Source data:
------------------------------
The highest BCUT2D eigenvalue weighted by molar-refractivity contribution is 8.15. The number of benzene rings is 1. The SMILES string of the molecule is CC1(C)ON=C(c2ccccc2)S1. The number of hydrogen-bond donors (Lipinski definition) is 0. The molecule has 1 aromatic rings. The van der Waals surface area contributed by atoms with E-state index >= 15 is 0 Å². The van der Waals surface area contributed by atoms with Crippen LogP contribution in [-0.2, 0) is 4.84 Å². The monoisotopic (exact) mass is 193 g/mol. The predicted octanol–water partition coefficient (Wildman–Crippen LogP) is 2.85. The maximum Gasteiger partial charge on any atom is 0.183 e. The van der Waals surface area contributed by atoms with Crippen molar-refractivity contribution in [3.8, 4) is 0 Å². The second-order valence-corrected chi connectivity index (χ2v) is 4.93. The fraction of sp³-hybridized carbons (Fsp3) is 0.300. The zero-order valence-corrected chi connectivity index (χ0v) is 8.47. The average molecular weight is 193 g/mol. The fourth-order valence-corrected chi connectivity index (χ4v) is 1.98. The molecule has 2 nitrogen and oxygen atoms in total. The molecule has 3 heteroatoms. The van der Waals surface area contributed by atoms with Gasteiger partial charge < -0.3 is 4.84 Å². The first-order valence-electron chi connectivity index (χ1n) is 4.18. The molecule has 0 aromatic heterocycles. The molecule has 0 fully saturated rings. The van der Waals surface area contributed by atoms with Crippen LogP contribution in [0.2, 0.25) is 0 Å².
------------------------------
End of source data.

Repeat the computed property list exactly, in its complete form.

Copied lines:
The highest BCUT2D eigenvalue weighted by molar-refractivity contribution is 8.15. The number of benzene rings is 1. The SMILES string of the molecule is CC1(C)ON=C(c2ccccc2)S1. The number of hydrogen-bond donors (Lipinski definition) is 0. The molecule has 1 aromatic rings. The van der Waals surface area contributed by atoms with E-state index >= 15 is 0 Å². The van der Waals surface area contributed by atoms with Crippen LogP contribution in [-0.2, 0) is 4.84 Å². The monoisotopic (exact) mass is 193 g/mol. The predicted octanol–water partition coefficient (Wildman–Crippen LogP) is 2.85. The maximum Gasteiger partial charge on any atom is 0.183 e. The van der Waals surface area contributed by atoms with Crippen molar-refractivity contribution in [3.8, 4) is 0 Å². The second-order valence-corrected chi connectivity index (χ2v) is 4.93. The fraction of sp³-hybridized carbons (Fsp3) is 0.300. The zero-order valence-corrected chi connectivity index (χ0v) is 8.47. The average molecular weight is 193 g/mol. The fourth-order valence-corrected chi connectivity index (χ4v) is 1.98. The molecule has 2 nitrogen and oxygen atoms in total. The molecule has 3 heteroatoms. The van der Waals surface area contributed by atoms with Gasteiger partial charge < -0.3 is 4.84 Å². The first-order valence-electron chi connectivity index (χ1n) is 4.18. The molecule has 0 aromatic heterocycles. The molecule has 0 fully saturated rings. The van der Waals surface area contributed by atoms with Crippen LogP contribution in [0.2, 0.25) is 0 Å².